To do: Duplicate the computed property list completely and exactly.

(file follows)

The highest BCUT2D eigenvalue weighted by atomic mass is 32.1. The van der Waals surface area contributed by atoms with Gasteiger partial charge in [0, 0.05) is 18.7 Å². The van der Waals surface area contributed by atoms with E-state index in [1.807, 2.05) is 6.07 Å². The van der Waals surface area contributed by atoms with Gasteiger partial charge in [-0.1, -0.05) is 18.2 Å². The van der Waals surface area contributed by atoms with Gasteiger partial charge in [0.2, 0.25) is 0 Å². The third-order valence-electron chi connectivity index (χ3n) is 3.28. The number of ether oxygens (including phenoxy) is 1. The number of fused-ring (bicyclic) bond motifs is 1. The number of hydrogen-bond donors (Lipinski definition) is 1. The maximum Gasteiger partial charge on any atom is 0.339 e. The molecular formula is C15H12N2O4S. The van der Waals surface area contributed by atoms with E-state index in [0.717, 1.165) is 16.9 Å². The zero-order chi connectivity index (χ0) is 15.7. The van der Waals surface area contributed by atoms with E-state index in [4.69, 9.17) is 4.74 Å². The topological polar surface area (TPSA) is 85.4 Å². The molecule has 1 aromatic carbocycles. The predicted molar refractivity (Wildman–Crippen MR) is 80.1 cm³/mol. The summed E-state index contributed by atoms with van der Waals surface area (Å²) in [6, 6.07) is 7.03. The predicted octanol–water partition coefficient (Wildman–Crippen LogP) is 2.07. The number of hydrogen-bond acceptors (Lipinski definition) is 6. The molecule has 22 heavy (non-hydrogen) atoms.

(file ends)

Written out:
The highest BCUT2D eigenvalue weighted by atomic mass is 32.1. The van der Waals surface area contributed by atoms with Gasteiger partial charge in [0, 0.05) is 18.7 Å². The van der Waals surface area contributed by atoms with E-state index in [1.807, 2.05) is 6.07 Å². The van der Waals surface area contributed by atoms with Gasteiger partial charge in [-0.1, -0.05) is 18.2 Å². The van der Waals surface area contributed by atoms with Gasteiger partial charge in [0.2, 0.25) is 0 Å². The third-order valence-electron chi connectivity index (χ3n) is 3.28. The number of ether oxygens (including phenoxy) is 1. The number of fused-ring (bicyclic) bond motifs is 1. The number of hydrogen-bond donors (Lipinski definition) is 1. The maximum Gasteiger partial charge on any atom is 0.339 e. The molecular formula is C15H12N2O4S. The van der Waals surface area contributed by atoms with E-state index in [0.717, 1.165) is 16.9 Å². The zero-order chi connectivity index (χ0) is 15.7. The van der Waals surface area contributed by atoms with E-state index in [4.69, 9.17) is 4.74 Å². The topological polar surface area (TPSA) is 85.4 Å². The molecule has 1 aromatic carbocycles. The predicted molar refractivity (Wildman–Crippen MR) is 80.1 cm³/mol. The summed E-state index contributed by atoms with van der Waals surface area (Å²) in [6, 6.07) is 7.03. The predicted octanol–water partition coefficient (Wildman–Crippen LogP) is 2.07. The number of hydrogen-bond acceptors (Lipinski definition) is 6. The molecule has 22 heavy (non-hydrogen) atoms.